In amongst the older rockers who were there “back in the day” there is a newer, younger generation of fans who have picked up on Jizzy’s vibe and seem just as eager to get a little Slutsy Tipsy tonight. When Jizzy takes the stage (to the woozy, psychedelia of Jimi Hendrix’s Are You Experienced) it’s clear that he is also keen for this tour to not be a complete throwback. He has a brand new album to promote and with that in mind, he comes crashing in with High for an Eye from All You Need Is Soul. It’s a bold move, especially when considering the new album was only released two days ago, but it’s immediately clear the new material is strong enough to hold it’s own against the classics.
Indeed, Jizzy has said that All You Need Is Soul is the best thing he has put his name to since Blackout in the Red Room. The enthusiasm he feels for these songs is clearly evidenced by the way he throws himself into the opener. There is an obvious, infectious pride on display here and it’s a joy to acknowledge that Jizzy is still putting out quality music thirty years into his career. To emphasise the point, people are already banging along as though the song is an old favorite… Speaking of which, with a brief taste of the hear-and-now still ringing in our ears we are suddenly dragged, hurtling back to 1992 by Yucca Man’s opening riff.
He may have a new album out, but Jizzy knows what the crowd came here for so he leads the band into a volley of favorites. Tumbleweed and Spit come next and by the time we get to Fuel to Run the crowd are ecstatic. It’s also clear that Jizzy is in absolutely fine voice tonight. Quite simply, he sounds phenomenal. The years have done nothing to diminish the power of his delivery and he can still effortlessly hit those high notes. He also makes for a compelling frontman. Leaning into the crowd and moving about the stage. He seems completely at home, and quips with the crowd like a true raconteur. “I knew you wouldn’t let me down, London” he says with what seems like genuine appreciation for the reception he is given.
Backing Jizzy up tonight is a touring band that includes UK rocker and guitarist with the Hooligans, Stevie R Pearce. It’s fair to say, given the calibre of guitar players Jizzy had played with in the past, he has some impressive shoes to fill. He manages this with ease, and it’s credit to the whole band that they deliver Love/Hate’s deceptively simple arrangements effortlessly. Tranquiliser, Spinning Wheel and Mary Jane all sound on point and evoke a mass sing-a-long that climaxes with the rapturous crowd participation of Don’t Fuck With Me.
At this point in the show, It is time to drop in another new tune. After a brief spoken intro where Jizzo acknowledges the passing of time by way of being thankful he could still (just about) fit into his old clothes for this song’s video, the band launches into the punky, lead single from the new album, You’re Gonna Miss Me When I’m Gone. It’s a heads down, horns up rocker that holds just as much energy as everything that has gone before it. Jizzy acknowledges that the reviews of the new record have so far, been “excellent,” and on the strength of how this material sounds live, it’s easy to see why. Its only another brief taster of the new material though. From this point, we are back into classic territory.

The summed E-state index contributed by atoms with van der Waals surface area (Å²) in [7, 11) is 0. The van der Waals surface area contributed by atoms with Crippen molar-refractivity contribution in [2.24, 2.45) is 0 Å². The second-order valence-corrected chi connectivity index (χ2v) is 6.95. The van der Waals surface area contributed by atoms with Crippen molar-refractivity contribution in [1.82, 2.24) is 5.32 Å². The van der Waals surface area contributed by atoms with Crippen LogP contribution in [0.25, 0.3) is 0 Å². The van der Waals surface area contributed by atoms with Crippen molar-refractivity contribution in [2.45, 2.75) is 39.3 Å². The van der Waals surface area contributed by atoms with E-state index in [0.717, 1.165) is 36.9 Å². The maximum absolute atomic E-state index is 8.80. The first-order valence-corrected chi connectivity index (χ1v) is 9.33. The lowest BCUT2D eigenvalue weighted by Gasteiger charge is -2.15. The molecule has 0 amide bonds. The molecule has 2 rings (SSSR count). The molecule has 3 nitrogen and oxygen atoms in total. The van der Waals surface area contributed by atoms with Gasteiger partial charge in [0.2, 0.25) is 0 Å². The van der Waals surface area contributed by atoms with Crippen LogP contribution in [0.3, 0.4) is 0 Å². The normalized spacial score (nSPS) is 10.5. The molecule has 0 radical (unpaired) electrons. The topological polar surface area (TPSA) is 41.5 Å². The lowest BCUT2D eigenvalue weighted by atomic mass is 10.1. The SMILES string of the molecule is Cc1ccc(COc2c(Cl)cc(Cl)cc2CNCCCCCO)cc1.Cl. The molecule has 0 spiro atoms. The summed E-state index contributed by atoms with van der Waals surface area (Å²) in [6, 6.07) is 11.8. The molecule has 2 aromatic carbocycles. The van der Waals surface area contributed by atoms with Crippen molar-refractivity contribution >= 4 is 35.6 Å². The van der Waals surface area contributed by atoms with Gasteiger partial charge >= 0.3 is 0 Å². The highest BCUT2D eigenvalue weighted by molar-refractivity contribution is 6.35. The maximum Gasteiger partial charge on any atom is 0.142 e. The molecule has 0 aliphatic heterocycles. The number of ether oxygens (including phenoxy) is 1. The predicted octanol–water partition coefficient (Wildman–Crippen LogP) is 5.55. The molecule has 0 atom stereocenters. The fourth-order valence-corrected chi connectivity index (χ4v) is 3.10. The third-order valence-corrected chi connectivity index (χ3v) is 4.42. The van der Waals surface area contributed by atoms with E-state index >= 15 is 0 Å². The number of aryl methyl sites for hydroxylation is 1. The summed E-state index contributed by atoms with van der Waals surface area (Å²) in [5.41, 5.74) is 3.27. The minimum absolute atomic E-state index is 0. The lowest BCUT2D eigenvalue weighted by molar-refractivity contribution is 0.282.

We are given a rousing run through She’s An Angel, which unites the crowd in the by-now familiar chants of “yeah, yeah, yeah, yeah, yeah!” before an absolutely crushing rendition of Straightjacket comes roaring from the stage. It sounds HEAVIER than I’ve ever heard it before and the crowd responds appropriately by pumping fists and shouting along to the “straight, straight, jacket” chorus. Evil Twin is up next, sounding as solid as ever and perfect for headbanging to. This leads us up to the three pronged climax of the natural set closers; Wasted in America, Why Do You Think They Call It Dope and Blackout in the Red Room.
The crowd responds with the biggest cheers of the night. Jizzy has ticked all the necessary boxes this evening, and the smiles on everyone’s faces are enough to ensure the band stick around for two more songs. All You Need Is Soul dips into the new album for the third time tonight and sounds reassuringly like it could have been lifted straight from the Let’s Rumble LP, then finally, with three minutes to fill, the show is brought to a close with one last visit to the Blackout’ album as the band plays us the classic drinking anthem, One More Round. After which we all rather appropriately head to the bar, Jizzo included!
The greatest thing about a Jizzy Pearl gig is that at no point do you ever feel like he is phoning it in. There is an undeniable passion in his performance that seems to come from a point of complete sincerity. There’s an extra appreciation for this when you consider that Jizzy is completely self managing this tour. He books the shows and the musicians, he sorts the finances, the travel arrangements and all of the elements that go into making a tour like this a success. To do all of that and STILL have the energy to put on a show like he did tonight is an incredible achievement.
Can we PLEASE do it all again next year?